agree  Сергей Лузан: Quite possible, "paid in" is used in Collins German Dictionary, ISBN 0-00-470406-1 (auf ein Konto einzahlen). See my answer below.
4 hrs
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26 mins   confidence: Answerer confidence 4/5Answerer confidence 4/5 peer agreement (net): +6
fully paid up


Explanation:
is another version that crops up frequently. See link below.

--------------------------------------------------
Note added at 2002-07-08 12:15:46 (GMT)
--------------------------------------------------

I think if you say: \"The share capital was fully paid up\", this should suffice. The 100% are redundant, since both \"100%\" and \"fully\" indicate the same thing (see Steffen\'s comment). As for the discrepancy between numbers and figures, this must be a typo and the figure 202,000 is probably correct, since they seay that there are 202 shares of CHF 1,000 each.


    Reference: http://www.sebi.gov.in/ISIN99/isin_z.html
LegalTrans D
Turkey
Specializes in field
Native speaker of: Native in GermanGerman
PRO pts in category: 20
Grading comment
Many thanks to everyone for your helpful answers and comments. Sheila

Peer comments on this answer (and responses from the answerer)
agree  Howard Corlett
49 mins

agree  Antoinette-M. Sixt Ruth
1 hr

agree  kostan
1 hr

agree  Ralf Lemster
3 hrs

agree  Сергей Лузан: I prefer "paid up" as well. is used in Collins German Dictionary, ISBN 0-00-470406-1 (subscription bezahlen). About 2.000 see my answer below.
4 hrs

agree  stefana
6 hrs
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4 hrs   confidence: Answerer confidence 4/5Answerer confidence 4/5
"TWO THOUSAND"


Explanation:
might be so-called option for Board of Directors ("Directors' Option") that perform their duties without remuneration. In the UK, as far as I know there is such a City practice.
I can't tell you anything about France.
Good luck, SJH!

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Note added at 2002-07-08 14:59:38 (GMT)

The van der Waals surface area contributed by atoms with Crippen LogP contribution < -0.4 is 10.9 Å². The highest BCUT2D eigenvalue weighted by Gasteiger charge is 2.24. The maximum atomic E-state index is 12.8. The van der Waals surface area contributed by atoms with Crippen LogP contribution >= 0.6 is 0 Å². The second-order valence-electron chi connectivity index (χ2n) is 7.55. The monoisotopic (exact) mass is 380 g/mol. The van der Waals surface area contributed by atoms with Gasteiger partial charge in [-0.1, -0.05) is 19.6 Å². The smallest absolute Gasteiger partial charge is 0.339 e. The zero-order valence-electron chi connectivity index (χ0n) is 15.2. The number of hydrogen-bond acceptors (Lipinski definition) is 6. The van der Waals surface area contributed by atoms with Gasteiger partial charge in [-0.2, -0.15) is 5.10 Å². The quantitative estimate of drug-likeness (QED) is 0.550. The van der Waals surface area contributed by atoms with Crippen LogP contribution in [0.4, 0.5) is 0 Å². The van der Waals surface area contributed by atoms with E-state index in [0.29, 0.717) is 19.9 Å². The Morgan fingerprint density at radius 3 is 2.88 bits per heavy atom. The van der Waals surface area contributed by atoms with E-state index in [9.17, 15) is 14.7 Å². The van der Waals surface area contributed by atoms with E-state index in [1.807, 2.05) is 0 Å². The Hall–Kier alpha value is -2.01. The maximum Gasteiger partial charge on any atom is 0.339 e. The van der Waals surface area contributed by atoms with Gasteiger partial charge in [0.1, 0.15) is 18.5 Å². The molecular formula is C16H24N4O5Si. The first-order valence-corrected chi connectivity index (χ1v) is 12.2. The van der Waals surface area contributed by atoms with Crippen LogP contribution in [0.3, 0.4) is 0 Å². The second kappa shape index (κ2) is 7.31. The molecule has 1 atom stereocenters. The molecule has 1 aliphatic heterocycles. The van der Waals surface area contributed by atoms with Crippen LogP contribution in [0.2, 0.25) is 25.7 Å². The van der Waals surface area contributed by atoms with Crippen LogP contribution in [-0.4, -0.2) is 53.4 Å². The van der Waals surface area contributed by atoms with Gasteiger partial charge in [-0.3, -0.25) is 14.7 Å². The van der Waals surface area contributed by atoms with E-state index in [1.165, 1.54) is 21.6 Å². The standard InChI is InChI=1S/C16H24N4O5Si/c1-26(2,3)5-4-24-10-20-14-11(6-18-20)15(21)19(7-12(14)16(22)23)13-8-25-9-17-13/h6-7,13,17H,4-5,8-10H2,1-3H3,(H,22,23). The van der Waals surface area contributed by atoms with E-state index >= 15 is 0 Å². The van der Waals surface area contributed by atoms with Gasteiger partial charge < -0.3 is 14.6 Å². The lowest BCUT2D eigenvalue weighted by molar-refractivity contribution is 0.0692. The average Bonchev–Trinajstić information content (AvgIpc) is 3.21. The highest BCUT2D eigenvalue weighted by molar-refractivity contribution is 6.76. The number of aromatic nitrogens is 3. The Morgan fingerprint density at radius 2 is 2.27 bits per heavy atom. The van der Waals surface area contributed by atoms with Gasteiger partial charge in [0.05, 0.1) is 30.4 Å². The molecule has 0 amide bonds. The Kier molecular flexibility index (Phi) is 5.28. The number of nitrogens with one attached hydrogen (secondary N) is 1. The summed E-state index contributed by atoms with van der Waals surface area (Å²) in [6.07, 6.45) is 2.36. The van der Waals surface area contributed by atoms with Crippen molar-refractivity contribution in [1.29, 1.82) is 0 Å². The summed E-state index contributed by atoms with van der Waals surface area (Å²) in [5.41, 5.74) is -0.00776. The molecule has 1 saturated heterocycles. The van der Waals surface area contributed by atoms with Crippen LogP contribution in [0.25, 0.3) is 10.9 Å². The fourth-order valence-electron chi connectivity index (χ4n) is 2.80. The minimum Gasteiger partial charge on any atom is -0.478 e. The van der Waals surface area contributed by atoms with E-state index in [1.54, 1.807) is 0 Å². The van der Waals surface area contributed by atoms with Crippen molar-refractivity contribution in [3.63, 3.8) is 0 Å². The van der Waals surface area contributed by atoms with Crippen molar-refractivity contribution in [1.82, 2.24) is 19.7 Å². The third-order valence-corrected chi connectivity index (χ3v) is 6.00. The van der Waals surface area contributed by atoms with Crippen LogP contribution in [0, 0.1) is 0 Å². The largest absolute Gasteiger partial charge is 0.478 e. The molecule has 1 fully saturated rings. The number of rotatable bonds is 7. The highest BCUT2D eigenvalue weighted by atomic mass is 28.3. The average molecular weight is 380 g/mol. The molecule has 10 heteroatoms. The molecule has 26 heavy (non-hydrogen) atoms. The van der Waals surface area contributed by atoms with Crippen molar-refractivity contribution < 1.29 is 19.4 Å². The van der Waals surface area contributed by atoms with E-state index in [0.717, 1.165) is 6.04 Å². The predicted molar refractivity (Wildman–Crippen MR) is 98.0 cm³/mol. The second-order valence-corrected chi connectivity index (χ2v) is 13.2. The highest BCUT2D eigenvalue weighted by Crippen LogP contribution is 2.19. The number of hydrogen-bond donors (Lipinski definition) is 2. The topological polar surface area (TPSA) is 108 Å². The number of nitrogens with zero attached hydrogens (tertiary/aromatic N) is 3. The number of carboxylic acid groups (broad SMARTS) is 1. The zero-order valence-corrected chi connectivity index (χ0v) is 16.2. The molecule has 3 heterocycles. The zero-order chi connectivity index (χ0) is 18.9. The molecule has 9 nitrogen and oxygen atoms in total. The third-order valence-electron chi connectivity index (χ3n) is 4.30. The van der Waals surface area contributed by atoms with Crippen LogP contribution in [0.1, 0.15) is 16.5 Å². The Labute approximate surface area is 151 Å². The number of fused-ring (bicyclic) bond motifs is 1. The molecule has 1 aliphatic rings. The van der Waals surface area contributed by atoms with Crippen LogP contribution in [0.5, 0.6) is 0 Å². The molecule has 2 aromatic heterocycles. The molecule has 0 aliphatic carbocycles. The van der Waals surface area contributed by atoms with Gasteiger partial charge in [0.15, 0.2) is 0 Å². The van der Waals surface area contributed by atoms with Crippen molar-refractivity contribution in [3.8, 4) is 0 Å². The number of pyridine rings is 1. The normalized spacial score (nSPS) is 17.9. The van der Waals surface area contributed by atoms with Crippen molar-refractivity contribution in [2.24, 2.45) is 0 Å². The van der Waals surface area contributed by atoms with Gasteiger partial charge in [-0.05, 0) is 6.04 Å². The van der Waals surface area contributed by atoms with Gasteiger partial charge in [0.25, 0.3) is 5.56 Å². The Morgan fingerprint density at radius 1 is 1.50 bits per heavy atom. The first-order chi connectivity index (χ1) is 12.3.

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So, 200,000 might be fully paid-up shares of the equity, and 2.000 might be so-called management stock/(= shares). Ask the outsourcer about that kind of detailes in Switzerland.

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Note added at 2002-07-08 15:01:19 (GMT)
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Re.: Russian-English Foreign Trade and Foreign Economic Dictionary, 1991, ISBN 5-200-01097-7

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Note added at 2002-07-08 15:05:38 (GMT)
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\"paid up\" is usually used when we talk about the subscription.
Collins German Dictionary, ISBN 0-00-470406-1

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Note added at 2002-07-08 15:13:38 (GMT)
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Board of Directors in some countries has a right of shares emission and usage of the emitted share as a kind of incentive, which is widely used in initial stages with periodical deficiency of cash.

Сергей Лузан
Russian Federation
Local time: 16:37
Works in field
Native speaker of: Native in RussianRussian
PRO pts in category: 23
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Changes made by editors
Nov 1, 2006 - Changes made by Steffen Walter:
Field (specific)Business/Commerce (general) » Finance (general)
Nov 1, 2006 - Changes made by Steffen Walter:
Field (specific)(none) » Business/Commerce (general)